On trial?

Shelley uses different perspectives in Frankenstein to reveal different aspects of the story that would have been difficult or impossible to know without a change in narrator. The way Shelley frames the changes in point of view gives the whole book the feeling of a court case. One could say that Walton is the judge, hearing the story both from Victor’s perspective through his narrative, and from the monster’s point of view through Victor’s mouth. However, again at the end, Walton hears yet another point of view, that of the monster from his own mouth, unfiltered by Victor’s thoughts or designs. The two sides of the story told from two opposite perspectives is rather like two attorneys giving their different testimonies about the same events. Walton, also, we hear from in the first person perspective in the letters, and so we hear his thoughts on the matter, rather like a third party observer which gives us, the readers, yet another layer of perspective with which to see the story.

An important perspective that the reader does not get to see firsthand is Justine’s. She serves as a foil to the monster for she is unjustly punished for a crime she did not commit. However, whereas Justine accepted her sentence with an outward look of grace and “assumed an air of cheerfulness, while she with difficulty repressed her bitter tears” (109), the monster does not have it within him to act the same. Instead, he is full of bitterness and anger, “filled with rage” (147) at his treatment by mankind. Perhaps, were Justine’s inner thoughts known, we would have gotten a better perspective or understanding of how the monster was feeling. However, that may be Shelley’s reason for not writing anything from Justine’s perspective. Although Victor gets both his perspective and Walton’s perspective, whose story and actions mirror Victor’s closely, (the both pursue a scientific discovery with an avidity that shuts out all other reason and are fueled by a desire to make a breakthrough discovery), the monster relates only to Justine, whose thoughts we never hear. Perhaps Shelley was trying to further the idea of the monster never getting to fully explain himself to anyone- of his side of the story being flat and undeveloped because no one could understand or share in his experiences fully. To hear Justine’s inward thoughts would have made the reader possibly even more sympathetic or understanding towards the monster- or perhaps it would have ignited the reader against him, to see Justine handle her predicament with such grace and dignity while he roars about the countryside slaughtering people.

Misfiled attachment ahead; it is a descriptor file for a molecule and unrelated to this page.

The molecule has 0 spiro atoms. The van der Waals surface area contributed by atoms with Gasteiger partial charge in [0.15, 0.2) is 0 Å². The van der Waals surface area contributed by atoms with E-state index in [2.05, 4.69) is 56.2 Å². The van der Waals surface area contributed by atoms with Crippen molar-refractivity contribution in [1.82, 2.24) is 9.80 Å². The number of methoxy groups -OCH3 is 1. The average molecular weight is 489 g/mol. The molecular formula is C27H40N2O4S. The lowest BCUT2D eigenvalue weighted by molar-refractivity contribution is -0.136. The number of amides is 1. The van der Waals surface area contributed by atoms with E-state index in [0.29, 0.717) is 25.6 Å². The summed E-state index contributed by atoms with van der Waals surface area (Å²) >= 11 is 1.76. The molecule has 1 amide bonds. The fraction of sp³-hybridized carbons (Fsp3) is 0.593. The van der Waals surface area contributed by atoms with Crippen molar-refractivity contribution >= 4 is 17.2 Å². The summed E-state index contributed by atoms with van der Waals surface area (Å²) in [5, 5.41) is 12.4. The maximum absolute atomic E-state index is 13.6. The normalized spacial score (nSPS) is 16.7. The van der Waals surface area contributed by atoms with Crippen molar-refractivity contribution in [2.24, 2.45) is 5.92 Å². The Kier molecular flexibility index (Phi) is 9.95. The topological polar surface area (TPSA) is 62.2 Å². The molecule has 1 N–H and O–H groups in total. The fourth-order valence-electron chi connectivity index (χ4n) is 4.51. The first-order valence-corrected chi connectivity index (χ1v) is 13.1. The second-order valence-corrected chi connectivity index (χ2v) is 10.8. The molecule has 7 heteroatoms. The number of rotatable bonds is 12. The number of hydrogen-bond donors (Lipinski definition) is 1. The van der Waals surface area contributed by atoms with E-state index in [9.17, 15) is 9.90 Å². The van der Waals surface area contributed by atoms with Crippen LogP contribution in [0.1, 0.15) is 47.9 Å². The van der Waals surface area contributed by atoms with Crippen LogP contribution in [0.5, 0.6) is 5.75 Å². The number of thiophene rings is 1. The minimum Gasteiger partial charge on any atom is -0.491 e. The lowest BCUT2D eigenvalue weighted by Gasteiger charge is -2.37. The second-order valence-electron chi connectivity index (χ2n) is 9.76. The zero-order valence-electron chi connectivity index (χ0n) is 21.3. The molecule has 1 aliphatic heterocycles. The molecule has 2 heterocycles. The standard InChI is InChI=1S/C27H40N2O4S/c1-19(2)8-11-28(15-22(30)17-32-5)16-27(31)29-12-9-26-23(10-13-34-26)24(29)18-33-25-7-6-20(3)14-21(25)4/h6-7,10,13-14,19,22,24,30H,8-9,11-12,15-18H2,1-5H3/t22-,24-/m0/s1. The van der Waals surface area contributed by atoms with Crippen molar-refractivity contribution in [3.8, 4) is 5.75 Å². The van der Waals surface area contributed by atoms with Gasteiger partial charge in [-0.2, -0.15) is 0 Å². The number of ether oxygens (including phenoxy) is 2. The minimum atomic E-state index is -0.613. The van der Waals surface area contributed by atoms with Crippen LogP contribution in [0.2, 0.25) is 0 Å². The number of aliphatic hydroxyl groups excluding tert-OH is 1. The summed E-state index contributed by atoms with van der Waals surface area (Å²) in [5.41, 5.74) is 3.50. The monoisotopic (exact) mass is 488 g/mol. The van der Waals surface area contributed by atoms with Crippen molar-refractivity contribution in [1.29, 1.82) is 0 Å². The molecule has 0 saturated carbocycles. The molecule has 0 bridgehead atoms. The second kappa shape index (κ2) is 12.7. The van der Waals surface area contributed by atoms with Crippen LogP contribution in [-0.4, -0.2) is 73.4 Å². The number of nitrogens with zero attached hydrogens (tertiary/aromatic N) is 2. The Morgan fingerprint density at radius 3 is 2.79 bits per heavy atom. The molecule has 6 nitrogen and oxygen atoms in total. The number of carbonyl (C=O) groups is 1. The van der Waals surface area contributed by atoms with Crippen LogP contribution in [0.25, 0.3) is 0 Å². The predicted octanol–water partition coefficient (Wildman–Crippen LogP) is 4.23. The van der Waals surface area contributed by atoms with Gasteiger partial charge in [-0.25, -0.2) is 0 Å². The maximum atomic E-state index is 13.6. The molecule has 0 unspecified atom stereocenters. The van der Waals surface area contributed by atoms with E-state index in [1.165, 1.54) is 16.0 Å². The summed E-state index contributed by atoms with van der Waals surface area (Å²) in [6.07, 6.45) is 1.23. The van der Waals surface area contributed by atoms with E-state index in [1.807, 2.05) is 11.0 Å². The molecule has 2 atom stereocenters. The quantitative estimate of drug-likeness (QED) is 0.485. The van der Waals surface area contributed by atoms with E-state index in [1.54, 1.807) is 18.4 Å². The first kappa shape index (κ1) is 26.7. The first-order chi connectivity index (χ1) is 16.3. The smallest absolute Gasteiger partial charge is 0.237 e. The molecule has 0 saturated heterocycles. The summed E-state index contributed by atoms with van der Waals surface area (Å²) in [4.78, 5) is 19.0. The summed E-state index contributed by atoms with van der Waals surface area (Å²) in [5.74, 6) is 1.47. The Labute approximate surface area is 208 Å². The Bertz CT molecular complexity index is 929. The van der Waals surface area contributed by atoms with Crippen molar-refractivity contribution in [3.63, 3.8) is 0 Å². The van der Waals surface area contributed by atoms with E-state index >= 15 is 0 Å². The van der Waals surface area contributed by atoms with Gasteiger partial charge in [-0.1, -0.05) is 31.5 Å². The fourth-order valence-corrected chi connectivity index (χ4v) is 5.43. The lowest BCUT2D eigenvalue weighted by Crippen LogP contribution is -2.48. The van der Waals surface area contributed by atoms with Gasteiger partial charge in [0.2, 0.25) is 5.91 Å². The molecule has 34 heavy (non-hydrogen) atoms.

The framing of the story with Walton’s letters adds to the feeling of it being a court case, especially in the way he is telling the story to his sister, whose perspective is most similar to that of the reader. Walton lays everything out as though he were asking her, or us, to judge fairly between the two.

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